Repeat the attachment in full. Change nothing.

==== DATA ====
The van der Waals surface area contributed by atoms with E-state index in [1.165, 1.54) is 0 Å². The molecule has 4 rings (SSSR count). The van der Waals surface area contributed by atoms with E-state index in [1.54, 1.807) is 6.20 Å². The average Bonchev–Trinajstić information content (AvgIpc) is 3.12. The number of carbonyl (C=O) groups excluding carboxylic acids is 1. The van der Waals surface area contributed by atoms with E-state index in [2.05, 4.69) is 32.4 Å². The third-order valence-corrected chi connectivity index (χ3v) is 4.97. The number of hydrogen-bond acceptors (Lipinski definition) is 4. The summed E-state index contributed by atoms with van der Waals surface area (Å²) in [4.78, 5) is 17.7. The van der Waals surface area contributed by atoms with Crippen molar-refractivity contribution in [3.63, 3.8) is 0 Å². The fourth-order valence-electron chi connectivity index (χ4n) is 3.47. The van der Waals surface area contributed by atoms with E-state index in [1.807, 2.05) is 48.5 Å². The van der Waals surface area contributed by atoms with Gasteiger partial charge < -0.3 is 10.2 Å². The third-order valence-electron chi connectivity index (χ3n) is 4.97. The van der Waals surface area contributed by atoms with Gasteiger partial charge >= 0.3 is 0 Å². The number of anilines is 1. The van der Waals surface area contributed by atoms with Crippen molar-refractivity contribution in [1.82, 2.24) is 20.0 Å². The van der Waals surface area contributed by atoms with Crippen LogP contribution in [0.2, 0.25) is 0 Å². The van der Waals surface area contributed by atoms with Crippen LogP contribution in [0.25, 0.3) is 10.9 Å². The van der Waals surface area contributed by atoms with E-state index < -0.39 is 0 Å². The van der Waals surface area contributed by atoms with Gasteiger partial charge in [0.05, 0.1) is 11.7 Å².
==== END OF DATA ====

The van der Waals surface area contributed by atoms with E-state index in [1.165, 1.54) is 0 Å². The molecule has 4 rings (SSSR count). The van der Waals surface area contributed by atoms with E-state index in [1.54, 1.807) is 6.20 Å². The average Bonchev–Trinajstić information content (AvgIpc) is 3.12. The number of carbonyl (C=O) groups excluding carboxylic acids is 1. The van der Waals surface area contributed by atoms with E-state index in [2.05, 4.69) is 32.4 Å². The third-order valence-corrected chi connectivity index (χ3v) is 4.97. The number of hydrogen-bond acceptors (Lipinski definition) is 4. The summed E-state index contributed by atoms with van der Waals surface area (Å²) in [4.78, 5) is 17.7. The van der Waals surface area contributed by atoms with Crippen molar-refractivity contribution in [3.63, 3.8) is 0 Å². The fourth-order valence-electron chi connectivity index (χ4n) is 3.47. The van der Waals surface area contributed by atoms with E-state index in [1.807, 2.05) is 48.5 Å². The van der Waals surface area contributed by atoms with Gasteiger partial charge < -0.3 is 10.2 Å². The third-order valence-electron chi connectivity index (χ3n) is 4.97. The van der Waals surface area contributed by atoms with Gasteiger partial charge >= 0.3 is 0 Å². The number of anilines is 1. The van der Waals surface area contributed by atoms with Crippen molar-refractivity contribution in [1.82, 2.24) is 20.0 Å². The van der Waals surface area contributed by atoms with Crippen LogP contribution in [0.2, 0.25) is 0 Å². The van der Waals surface area contributed by atoms with Crippen LogP contribution in [0.25, 0.3) is 10.9 Å². The van der Waals surface area contributed by atoms with E-state index < -0.39 is 0 Å². The van der Waals surface area contributed by atoms with Gasteiger partial charge in [0.05, 0.1) is 11.7 Å².